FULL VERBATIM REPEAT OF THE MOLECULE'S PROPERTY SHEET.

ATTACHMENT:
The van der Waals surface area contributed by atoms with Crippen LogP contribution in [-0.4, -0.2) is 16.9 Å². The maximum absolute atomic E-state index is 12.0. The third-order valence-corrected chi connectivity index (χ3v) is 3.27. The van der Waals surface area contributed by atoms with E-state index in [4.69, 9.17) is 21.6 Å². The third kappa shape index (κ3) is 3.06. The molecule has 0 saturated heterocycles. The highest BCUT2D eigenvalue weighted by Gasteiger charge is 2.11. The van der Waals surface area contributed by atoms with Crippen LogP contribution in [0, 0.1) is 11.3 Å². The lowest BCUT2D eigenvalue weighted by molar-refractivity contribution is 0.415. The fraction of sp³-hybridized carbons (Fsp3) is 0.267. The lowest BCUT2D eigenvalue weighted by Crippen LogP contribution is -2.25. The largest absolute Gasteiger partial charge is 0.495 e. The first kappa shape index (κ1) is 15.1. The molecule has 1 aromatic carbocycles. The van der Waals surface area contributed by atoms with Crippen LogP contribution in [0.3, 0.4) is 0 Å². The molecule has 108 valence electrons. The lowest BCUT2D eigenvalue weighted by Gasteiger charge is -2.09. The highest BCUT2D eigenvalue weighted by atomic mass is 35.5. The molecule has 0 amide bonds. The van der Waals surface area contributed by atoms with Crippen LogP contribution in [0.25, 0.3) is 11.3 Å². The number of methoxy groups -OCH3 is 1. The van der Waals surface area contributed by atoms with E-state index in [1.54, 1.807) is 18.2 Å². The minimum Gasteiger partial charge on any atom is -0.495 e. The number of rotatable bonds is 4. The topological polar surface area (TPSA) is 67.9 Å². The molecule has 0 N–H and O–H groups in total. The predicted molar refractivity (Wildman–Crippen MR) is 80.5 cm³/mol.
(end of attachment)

The van der Waals surface area contributed by atoms with Crippen LogP contribution in [-0.4, -0.2) is 16.9 Å². The maximum absolute atomic E-state index is 12.0. The third-order valence-corrected chi connectivity index (χ3v) is 3.27. The van der Waals surface area contributed by atoms with E-state index in [4.69, 9.17) is 21.6 Å². The third kappa shape index (κ3) is 3.06. The molecule has 0 saturated heterocycles. The highest BCUT2D eigenvalue weighted by Gasteiger charge is 2.11. The van der Waals surface area contributed by atoms with Crippen LogP contribution in [0, 0.1) is 11.3 Å². The lowest BCUT2D eigenvalue weighted by molar-refractivity contribution is 0.415. The fraction of sp³-hybridized carbons (Fsp3) is 0.267. The lowest BCUT2D eigenvalue weighted by Crippen LogP contribution is -2.25. The largest absolute Gasteiger partial charge is 0.495 e. The first kappa shape index (κ1) is 15.1. The molecule has 1 aromatic carbocycles. The van der Waals surface area contributed by atoms with Crippen LogP contribution in [0.3, 0.4) is 0 Å². The molecule has 108 valence electrons. The lowest BCUT2D eigenvalue weighted by Gasteiger charge is -2.09. The highest BCUT2D eigenvalue weighted by atomic mass is 35.5. The molecule has 0 amide bonds. The van der Waals surface area contributed by atoms with Crippen LogP contribution in [0.25, 0.3) is 11.3 Å². The number of methoxy groups -OCH3 is 1. The van der Waals surface area contributed by atoms with E-state index in [1.54, 1.807) is 18.2 Å². The minimum Gasteiger partial charge on any atom is -0.495 e. The number of rotatable bonds is 4. The topological polar surface area (TPSA) is 67.9 Å². The molecule has 0 N–H and O–H groups in total. The predicted molar refractivity (Wildman–Crippen MR) is 80.5 cm³/mol.